Archiv für die gesamte Virusforschung

, Volume 31, Issue 3–4, pp 321–334 | Cite as

Transmissible gastroenteritis of swine: Virus-intestinal cell interactions I. Immunofluorescence, histopathology and virus production in the small intestine through the course of infection

  • M. Pensaert
  • E. O. Haelterman
  • T. Burnstein


A sequential study of the virus-intestinal cell interactions in the small intestinal mucosa of intact pigs and surgically isolated loops of jejunum was made using the Purdue strain of TGE virus. The different phases of the infection were examined by immunofluorescence, histopathology and measurement of virus production. Viral replication occurred only in the cytoplasm of the absorptive cells on the villi and resulted in cellular degeneration and desquamation starting at 12 hours PI. In the jejunum, loss of the epithelium led, via progressive shortening of the villi, to villous atrophy with temporary denudation of the mucosa at 16 to 18 hours PI. Polymorphonuclear cell infiltration occurred in intact pigs concomitantly with massive cell loss. In the upper duodenum and on the villi containing lymphoid tissue in the ileum, TGE virus replication was limited to a few cells and did not cause villous atrophy.

The proliferative cells in the crypts of Lieberkühn were refractory to TGE virus and this permitted healing of the viral injury to occur by rapid replacement with newly regenerated cells which initially were flat to cuboidal. Differentiation of the cells was then observed and was followed by regrowth of the villi. Some of the regenerated cells were seen to become infected during this differentiation process. The majority of these cells, however, did not show any indication of intracellular viral activity. As villi grew longer, the number of infected cells gradually decreased and fluorescence was not detected after 7 days postinoculation.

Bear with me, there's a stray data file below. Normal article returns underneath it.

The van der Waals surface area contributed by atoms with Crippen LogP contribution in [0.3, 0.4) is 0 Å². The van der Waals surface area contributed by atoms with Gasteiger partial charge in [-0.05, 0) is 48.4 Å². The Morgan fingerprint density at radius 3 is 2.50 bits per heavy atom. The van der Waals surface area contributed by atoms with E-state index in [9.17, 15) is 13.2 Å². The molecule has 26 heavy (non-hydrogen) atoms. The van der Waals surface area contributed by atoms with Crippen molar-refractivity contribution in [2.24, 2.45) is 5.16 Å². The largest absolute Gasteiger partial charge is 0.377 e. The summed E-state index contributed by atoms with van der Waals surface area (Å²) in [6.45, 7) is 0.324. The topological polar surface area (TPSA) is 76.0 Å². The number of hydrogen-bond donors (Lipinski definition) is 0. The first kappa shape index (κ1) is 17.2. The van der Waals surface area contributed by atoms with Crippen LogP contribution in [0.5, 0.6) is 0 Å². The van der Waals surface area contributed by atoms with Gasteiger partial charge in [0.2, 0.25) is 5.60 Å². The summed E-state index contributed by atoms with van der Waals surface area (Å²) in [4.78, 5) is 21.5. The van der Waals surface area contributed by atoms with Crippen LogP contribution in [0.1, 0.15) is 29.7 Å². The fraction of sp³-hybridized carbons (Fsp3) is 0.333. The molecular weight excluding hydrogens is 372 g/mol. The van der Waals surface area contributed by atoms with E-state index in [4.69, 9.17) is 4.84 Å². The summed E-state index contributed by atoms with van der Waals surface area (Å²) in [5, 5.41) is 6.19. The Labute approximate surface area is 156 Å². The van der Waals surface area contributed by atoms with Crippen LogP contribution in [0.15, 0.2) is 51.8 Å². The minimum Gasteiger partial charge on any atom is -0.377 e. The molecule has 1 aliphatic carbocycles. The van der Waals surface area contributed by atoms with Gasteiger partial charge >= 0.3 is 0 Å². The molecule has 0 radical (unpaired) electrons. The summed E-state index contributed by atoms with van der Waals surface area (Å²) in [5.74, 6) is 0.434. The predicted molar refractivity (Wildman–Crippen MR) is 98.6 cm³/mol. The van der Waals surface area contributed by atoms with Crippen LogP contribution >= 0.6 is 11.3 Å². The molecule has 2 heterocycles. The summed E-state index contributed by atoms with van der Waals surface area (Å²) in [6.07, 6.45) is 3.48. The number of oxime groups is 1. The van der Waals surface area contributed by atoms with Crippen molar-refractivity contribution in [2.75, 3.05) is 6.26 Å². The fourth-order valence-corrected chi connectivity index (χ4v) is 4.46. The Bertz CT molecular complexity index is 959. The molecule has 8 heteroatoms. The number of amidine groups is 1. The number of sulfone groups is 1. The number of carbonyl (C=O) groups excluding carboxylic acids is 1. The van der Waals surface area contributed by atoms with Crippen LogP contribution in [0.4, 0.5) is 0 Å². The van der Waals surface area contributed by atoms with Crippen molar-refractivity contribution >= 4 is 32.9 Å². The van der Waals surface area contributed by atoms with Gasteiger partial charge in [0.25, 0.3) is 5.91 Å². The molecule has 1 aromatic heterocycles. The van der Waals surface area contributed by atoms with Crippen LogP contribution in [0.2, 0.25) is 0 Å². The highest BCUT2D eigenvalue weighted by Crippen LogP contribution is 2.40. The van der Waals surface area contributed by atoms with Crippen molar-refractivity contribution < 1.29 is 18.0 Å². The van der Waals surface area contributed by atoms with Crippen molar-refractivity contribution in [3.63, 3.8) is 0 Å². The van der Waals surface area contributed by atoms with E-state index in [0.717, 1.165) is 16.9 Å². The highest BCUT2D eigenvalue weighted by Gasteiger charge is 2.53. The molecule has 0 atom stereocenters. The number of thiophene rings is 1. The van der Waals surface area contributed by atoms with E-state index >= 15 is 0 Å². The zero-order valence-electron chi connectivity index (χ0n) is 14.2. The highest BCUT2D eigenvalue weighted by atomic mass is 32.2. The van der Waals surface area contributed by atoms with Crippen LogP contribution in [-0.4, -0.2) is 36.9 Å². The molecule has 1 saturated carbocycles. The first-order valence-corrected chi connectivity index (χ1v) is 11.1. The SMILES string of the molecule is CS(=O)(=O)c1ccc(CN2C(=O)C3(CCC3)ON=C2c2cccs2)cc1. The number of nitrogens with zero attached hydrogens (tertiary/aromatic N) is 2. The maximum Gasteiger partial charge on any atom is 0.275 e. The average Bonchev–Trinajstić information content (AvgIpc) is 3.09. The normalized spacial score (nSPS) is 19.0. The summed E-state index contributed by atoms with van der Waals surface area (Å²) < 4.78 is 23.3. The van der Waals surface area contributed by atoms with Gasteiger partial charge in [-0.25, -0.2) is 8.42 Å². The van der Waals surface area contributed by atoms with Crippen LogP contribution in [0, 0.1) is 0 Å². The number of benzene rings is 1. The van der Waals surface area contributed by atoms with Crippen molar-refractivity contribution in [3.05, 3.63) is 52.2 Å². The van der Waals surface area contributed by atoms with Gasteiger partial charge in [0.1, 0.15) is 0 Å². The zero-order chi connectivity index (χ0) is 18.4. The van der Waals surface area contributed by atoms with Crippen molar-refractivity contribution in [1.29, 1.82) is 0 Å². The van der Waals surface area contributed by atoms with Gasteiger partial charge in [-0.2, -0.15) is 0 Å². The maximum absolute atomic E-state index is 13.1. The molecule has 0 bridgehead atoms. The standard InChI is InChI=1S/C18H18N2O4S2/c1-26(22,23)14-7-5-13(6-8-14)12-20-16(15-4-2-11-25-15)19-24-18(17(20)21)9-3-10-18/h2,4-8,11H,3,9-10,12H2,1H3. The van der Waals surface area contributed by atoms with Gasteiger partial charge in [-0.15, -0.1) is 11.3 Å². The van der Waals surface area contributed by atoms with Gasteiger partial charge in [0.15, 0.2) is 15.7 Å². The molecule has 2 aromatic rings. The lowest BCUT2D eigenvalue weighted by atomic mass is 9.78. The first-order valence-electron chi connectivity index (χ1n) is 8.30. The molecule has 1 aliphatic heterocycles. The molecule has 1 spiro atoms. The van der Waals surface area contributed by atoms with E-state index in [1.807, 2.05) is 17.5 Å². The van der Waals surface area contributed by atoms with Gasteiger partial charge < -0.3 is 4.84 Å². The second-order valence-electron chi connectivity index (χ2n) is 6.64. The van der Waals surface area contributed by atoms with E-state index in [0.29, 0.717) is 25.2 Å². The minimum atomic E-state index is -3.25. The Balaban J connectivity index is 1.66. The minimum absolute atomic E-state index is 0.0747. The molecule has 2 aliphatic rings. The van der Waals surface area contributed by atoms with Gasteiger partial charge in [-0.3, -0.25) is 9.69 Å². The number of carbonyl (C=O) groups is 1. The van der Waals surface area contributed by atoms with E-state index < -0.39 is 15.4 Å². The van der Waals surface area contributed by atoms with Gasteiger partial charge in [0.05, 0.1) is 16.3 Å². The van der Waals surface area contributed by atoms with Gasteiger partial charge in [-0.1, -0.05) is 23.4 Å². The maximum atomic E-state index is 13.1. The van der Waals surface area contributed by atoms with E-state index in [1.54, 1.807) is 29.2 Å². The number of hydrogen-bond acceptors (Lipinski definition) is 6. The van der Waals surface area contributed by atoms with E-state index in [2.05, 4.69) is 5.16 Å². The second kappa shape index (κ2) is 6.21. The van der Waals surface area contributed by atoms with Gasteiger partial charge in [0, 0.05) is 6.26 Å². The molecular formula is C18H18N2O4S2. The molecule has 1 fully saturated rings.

The events occurring in the isolated jejunal loops upon infection with TGE virus were, with some minor variations, similar to those in intact pigs. Newly produced virus was first detected in the lumen of the isolated loops at six hours. Virus yields reached maximum levels at 12 to 24 hours after infection and then progressively declined to be non-detectable at 15 to 18 days after inoculation.


Intestinal Mucosa Gastroenteritis Virus Production Polymorphonuclear Cell Viral Activity 
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Copyright information

© Springer-Verlag 1970

Authors and Affiliations

  • M. Pensaert
    • 1
  • E. O. Haelterman
    • 1
  • T. Burnstein
    • 1
  1. 1.Department of Microbiology, School of Veterinary Science and MedicinePurdue UniversityLafayetteUSA

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